I still remember walking into record stores and discovering there wasn’t a single vinyl album left on the shelves. People told me that day was coming, and I believed them, but when it finally happened I had to see the carnage firsthand. Not that I had anything against compact discs, but when the powers that be decided to eliminate a format that still sold hundreds of millions of units a year in order to jack up profits for another format (a strategy that worked wonderfully for a minute but then came back to bite them), I suddenly heard myself harping about the masses acting like sheep being led into slaughter (the slaughterhouse belonging, of course, to those huge creepy record corporations you still hear about occasionally).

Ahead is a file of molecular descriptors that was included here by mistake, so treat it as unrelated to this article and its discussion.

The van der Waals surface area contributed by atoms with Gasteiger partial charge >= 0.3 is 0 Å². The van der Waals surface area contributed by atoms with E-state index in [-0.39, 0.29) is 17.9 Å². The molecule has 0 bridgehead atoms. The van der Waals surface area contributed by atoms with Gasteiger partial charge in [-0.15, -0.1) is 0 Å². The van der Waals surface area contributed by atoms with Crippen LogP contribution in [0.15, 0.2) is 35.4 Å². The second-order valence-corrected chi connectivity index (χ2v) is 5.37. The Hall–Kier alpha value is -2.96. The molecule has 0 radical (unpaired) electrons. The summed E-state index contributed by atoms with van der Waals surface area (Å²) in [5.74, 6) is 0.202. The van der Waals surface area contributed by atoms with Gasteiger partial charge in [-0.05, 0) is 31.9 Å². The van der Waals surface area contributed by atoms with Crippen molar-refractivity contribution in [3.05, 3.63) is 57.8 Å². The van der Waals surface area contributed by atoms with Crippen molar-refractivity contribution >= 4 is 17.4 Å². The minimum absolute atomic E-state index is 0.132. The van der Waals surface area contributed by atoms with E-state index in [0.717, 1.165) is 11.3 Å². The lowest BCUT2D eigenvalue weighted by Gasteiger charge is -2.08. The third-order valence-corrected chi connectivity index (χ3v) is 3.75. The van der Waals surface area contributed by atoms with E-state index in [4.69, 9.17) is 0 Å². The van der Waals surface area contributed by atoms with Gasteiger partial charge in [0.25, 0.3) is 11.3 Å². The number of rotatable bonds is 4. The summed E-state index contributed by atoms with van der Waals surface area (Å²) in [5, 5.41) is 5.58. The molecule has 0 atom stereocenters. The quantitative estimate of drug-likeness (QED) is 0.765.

Although my rhetoric was over the top, I was, at the same time, right, and I’m pleased to see vinyl experience an unexpected uptick. Strangely, though, at the same time that I’m celebrating the vinyl bounceback I feel as if I’ve time-warped back to the early 1990s, only this time a different format is in the crosshairs—the very format that threatened to put the kibosh on vinyl.
Stating that compact discs still have a place in today’s world will strike some folks as very horse and buggy. If that’s the case, though, vinyl belongs to the Paleolithic Era, and right now we don’t have enough record presses to keep up with demand. As the editor of the music section, I should state that while TAS has embraced the vinyl resurgence and hi-res downloads, we devote far more attention to compact discs than any other format. Also, when we review a CD, we do just that…as opposed to listening to an MP3 and pretending it’s the same thing. This we do out of respect for the musicians, the labels, and our readers. Here, then, are some reasons the CD obits seem premature: